Give feedback: When you are communicator, immediate feedback is very important. If there is a misunderstanding, the best time to rectify it is immediately, to avoid future problems.

Listen between the lines: Very often, we may say one thing while we really mean something quite different. Others may also do like this. So, it is important to remember this advice. Do not listen to what I say, listen to what I mean.

Listen for purpose motive: Every speaker hopefully has a purpose, but it may not related to the content of the speech. In order to determine the speaker’s motive, free your mind of traditional evaluative thoughts and ask yourself the question what is the speaker’s purpose. Listen carefully and get an idea of the speaker’s perspective. Try to understand the framework and point of view.

Listen for attitudes: Our behavior is a reflection of our attitudes, and our attitudes are shaped by our motives. To understand a person’s motives, you must listen carefully or expressions about other people, classes, groups or ideas. People reveal their attitudes in their comments about others. So listen attentively and do not lit a contrasting attitude or value stop you from listening.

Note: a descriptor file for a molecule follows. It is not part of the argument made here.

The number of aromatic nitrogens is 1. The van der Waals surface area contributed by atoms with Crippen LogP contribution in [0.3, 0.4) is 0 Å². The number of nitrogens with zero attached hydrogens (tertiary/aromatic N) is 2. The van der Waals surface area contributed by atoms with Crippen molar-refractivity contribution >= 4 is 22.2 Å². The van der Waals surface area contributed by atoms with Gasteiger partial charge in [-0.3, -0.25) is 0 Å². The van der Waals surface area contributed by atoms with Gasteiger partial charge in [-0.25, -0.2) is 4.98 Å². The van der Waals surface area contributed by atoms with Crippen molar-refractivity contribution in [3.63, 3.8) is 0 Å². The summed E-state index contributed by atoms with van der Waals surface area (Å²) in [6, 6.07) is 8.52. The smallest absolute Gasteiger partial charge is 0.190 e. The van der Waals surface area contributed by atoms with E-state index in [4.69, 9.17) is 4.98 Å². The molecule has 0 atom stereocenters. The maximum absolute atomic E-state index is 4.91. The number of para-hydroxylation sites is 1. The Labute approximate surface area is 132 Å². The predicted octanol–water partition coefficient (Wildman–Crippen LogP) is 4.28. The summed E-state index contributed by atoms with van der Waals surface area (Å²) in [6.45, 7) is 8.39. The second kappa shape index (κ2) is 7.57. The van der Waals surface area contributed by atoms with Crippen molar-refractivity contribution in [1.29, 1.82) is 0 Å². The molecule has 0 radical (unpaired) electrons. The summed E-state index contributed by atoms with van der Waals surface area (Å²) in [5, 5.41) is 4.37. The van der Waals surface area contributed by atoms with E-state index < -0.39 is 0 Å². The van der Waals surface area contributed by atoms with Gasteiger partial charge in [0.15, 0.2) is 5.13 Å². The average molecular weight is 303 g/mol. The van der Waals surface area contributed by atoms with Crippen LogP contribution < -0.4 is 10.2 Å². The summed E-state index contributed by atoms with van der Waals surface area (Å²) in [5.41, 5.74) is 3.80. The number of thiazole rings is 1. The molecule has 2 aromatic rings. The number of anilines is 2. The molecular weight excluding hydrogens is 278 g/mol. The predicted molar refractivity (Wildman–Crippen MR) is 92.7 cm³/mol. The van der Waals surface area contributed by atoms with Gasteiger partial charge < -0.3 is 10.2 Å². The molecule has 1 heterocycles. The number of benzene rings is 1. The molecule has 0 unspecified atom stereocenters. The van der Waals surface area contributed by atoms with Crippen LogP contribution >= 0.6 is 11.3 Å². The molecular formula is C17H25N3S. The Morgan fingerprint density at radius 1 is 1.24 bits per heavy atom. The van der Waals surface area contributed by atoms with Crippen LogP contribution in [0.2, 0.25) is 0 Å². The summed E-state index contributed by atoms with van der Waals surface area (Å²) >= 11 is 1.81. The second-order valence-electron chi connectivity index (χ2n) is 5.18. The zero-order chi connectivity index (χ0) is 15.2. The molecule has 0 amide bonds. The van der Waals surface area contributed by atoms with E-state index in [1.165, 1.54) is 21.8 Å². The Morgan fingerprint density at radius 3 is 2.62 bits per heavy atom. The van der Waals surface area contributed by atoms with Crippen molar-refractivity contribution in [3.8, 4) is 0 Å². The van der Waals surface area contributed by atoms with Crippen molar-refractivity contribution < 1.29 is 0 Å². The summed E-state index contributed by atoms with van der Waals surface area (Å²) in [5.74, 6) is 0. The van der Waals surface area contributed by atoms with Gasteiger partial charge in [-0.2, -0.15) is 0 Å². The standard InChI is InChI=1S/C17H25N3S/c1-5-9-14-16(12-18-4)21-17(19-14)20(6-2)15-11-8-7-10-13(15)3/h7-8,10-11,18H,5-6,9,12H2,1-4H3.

Listen to non-verbal language: This language is expressed through eye contact and facial expressions such as smiles, frowns, raised eye brows, moving versus steady eyes, a tense versus a relaxed face, and look of approval or disapproval etc. Finger pointing, covering the mouth with hand and touching are also ways of non verbal expression. Another way of non-verbal communication is how say words. This includes voice intonation, inflections, and smoothness of speech and so on. How a person says words, can greatly after their meaning. Often this non-verbal communication takes place simultaneously with verbal speaking which can amplify or change the meaning of woks. It also expresses attitudes and emotions. So consider these non verbal cues within the physical and cultural context and in reference to the individual using them.

Avoid negative feedback: When people become emotionally upset they tend to interrupt, argue with, or criticize the speaker. It makes the speaker defensive and he/she can hide his real opinions, feelings, ideas and attitudes.